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Historic building is a beacon of hope

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Image courtesy of The Continental Life Building's Facebook page

Image courtesy of The Continental Life Building’s Facebook page

As many of us SLUdents do, I live in the Continental Life Building. It’s not “on-campus,” but not quite off campus either; the location is great. You might be surprised to learn you can live there cheaper than Front Door will offer. And she’s a looker, too.

The Continental is such a pretty place, I like to refer to it as “my movie star of a building.” It’s just so glamorous that even my vegan self can’t help but want to wear a fur coat and smoke a cigarette a la “Cruella de Vil” around that place.

You may have heard through the grape vine, or walking down West Pine, that the elevators are down for the count in the 22-floor building. Spending countless hours (and leg muscle) climbing up and down those daunting stairs the past few weeks has given me time to contemplate the building’s majesty.

The Continental has such a rich history. It used to be a central landmark in the happening, hurried life of metropolitan St. Louisans. Sadly, it’s become little more than a bro’s party hub, but that’s quite an improvement from where it once was.

Image courtesy of Parker Botanical Flickr

Image courtesy of Parker Botanical Flickr

Standing tall for over 40 years, the Continental gracefully scrapes Midtown St.Louis’ skyline. Construction was completed in 1930, and the Art-Deco design gives the edifice an appropriately “Gatsby” feel. Originally office space, it was the finest of it’s kind in the city. As owners and occupants came and went, the building dwindled through the decades. As old as it is, the poor thing had trouble keeping up with more modern building codes and fire safety regulations. By 1974, the year that marked the beginning of the building’s devastation, all the ceiling tiles were combustible, stairs weren’t continuous between all floors, and it didn’t even have a fire alarm system. Ultimately the Continental was left lonesome for a number of years. Utilities were shut off causing the undrained pipes to burst and ruin much of the original furnishing and decor. The outside began to suffer too. In April 2001, after 22 years of sticking out like a sore, empty, rotting thumb, renovation began as state historic preservation tax credits financed the installation of over 100 apartments.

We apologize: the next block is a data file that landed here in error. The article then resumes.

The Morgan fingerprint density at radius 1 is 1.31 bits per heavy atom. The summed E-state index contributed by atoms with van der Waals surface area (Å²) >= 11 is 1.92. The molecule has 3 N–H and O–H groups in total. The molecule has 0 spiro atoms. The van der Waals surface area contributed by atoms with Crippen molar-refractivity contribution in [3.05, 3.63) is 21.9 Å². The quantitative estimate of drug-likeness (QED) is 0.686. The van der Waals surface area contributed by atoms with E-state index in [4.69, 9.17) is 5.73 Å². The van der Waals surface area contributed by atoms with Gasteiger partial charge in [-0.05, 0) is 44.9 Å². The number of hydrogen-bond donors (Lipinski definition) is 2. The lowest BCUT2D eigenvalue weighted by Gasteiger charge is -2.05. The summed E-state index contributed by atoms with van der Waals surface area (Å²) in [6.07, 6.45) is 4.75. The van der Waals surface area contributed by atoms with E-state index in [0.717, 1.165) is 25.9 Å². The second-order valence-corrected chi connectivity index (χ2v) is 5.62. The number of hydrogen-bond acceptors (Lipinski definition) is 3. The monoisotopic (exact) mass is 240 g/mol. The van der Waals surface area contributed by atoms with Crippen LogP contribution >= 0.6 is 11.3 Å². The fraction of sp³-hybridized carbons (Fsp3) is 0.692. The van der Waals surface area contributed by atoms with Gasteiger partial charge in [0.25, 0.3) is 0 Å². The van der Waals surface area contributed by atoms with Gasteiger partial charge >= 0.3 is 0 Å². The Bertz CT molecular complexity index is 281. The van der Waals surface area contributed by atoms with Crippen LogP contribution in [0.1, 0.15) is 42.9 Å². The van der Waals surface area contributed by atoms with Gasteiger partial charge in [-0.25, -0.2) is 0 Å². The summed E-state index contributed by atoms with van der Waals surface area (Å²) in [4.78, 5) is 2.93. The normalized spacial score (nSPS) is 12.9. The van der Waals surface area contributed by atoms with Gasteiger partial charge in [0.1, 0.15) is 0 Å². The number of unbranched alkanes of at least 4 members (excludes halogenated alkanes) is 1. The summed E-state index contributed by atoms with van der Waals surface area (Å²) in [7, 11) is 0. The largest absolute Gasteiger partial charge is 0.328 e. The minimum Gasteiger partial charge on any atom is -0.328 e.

The Continental Life Building now stands in the heart of St. Louis as a symbol of hope. Before St. Louis started to gather infamy as one of the most dangerous places in America, people thought of this city as a great place to live. That memory lies in the beautiful and sad, abandoned buildings seen in every neighborhood from Chouteau’s Landing Downtown to our next-door-neighbors in the Central West End. Also in these buildings lives great potential for the cultured, flourishing, renewed city that St. Louis could be. St. Louis is full of people who care about this place they call home; hope is alive. If a building as giant and complex as the Continental can be turned back around, any building can. St. Louis can be brought back to the splendid city it once was.

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